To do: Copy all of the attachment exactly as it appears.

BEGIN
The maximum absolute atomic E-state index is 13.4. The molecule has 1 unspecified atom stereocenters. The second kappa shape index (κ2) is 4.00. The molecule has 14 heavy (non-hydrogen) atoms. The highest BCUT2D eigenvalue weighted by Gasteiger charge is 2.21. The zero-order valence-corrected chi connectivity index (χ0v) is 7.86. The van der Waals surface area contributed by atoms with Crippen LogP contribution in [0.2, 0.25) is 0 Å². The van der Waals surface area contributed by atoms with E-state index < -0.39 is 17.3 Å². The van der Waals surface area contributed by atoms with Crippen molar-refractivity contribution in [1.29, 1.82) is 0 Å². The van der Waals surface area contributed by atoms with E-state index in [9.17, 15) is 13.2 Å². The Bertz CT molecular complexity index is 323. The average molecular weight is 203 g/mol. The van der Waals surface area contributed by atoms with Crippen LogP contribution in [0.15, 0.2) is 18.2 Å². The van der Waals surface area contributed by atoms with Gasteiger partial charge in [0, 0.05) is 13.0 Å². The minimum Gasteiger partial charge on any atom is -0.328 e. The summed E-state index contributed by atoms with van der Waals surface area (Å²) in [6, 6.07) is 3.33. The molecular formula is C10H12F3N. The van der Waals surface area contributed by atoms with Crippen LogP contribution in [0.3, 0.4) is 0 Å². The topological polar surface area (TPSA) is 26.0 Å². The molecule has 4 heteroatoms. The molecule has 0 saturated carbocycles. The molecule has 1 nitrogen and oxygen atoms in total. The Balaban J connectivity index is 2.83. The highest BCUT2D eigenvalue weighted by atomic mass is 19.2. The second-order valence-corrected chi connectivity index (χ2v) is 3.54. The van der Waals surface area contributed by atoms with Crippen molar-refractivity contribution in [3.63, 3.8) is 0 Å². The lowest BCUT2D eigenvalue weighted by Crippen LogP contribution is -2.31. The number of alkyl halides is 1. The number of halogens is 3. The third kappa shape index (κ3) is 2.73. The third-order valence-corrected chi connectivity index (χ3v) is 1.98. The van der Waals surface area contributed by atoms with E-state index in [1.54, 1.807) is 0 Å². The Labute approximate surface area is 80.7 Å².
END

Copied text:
The maximum absolute atomic E-state index is 13.4. The molecule has 1 unspecified atom stereocenters. The second kappa shape index (κ2) is 4.00. The molecule has 14 heavy (non-hydrogen) atoms. The highest BCUT2D eigenvalue weighted by Gasteiger charge is 2.21. The zero-order valence-corrected chi connectivity index (χ0v) is 7.86. The van der Waals surface area contributed by atoms with Crippen LogP contribution in [0.2, 0.25) is 0 Å². The van der Waals surface area contributed by atoms with E-state index < -0.39 is 17.3 Å². The van der Waals surface area contributed by atoms with Crippen molar-refractivity contribution in [1.29, 1.82) is 0 Å². The van der Waals surface area contributed by atoms with E-state index in [9.17, 15) is 13.2 Å². The Bertz CT molecular complexity index is 323. The average molecular weight is 203 g/mol. The van der Waals surface area contributed by atoms with Crippen LogP contribution in [0.15, 0.2) is 18.2 Å². The van der Waals surface area contributed by atoms with Gasteiger partial charge in [0, 0.05) is 13.0 Å². The minimum Gasteiger partial charge on any atom is -0.328 e. The summed E-state index contributed by atoms with van der Waals surface area (Å²) in [6, 6.07) is 3.33. The molecular formula is C10H12F3N. The van der Waals surface area contributed by atoms with Crippen LogP contribution in [0.3, 0.4) is 0 Å². The topological polar surface area (TPSA) is 26.0 Å². The molecule has 4 heteroatoms. The molecule has 0 saturated carbocycles. The molecule has 1 nitrogen and oxygen atoms in total. The Balaban J connectivity index is 2.83. The highest BCUT2D eigenvalue weighted by atomic mass is 19.2. The second-order valence-corrected chi connectivity index (χ2v) is 3.54. The van der Waals surface area contributed by atoms with Crippen molar-refractivity contribution in [3.63, 3.8) is 0 Å². The lowest BCUT2D eigenvalue weighted by Crippen LogP contribution is -2.31. The number of alkyl halides is 1. The number of halogens is 3. The third kappa shape index (κ3) is 2.73. The third-order valence-corrected chi connectivity index (χ3v) is 1.98. The van der Waals surface area contributed by atoms with E-state index in [1.54, 1.807) is 0 Å². The Labute approximate surface area is 80.7 Å².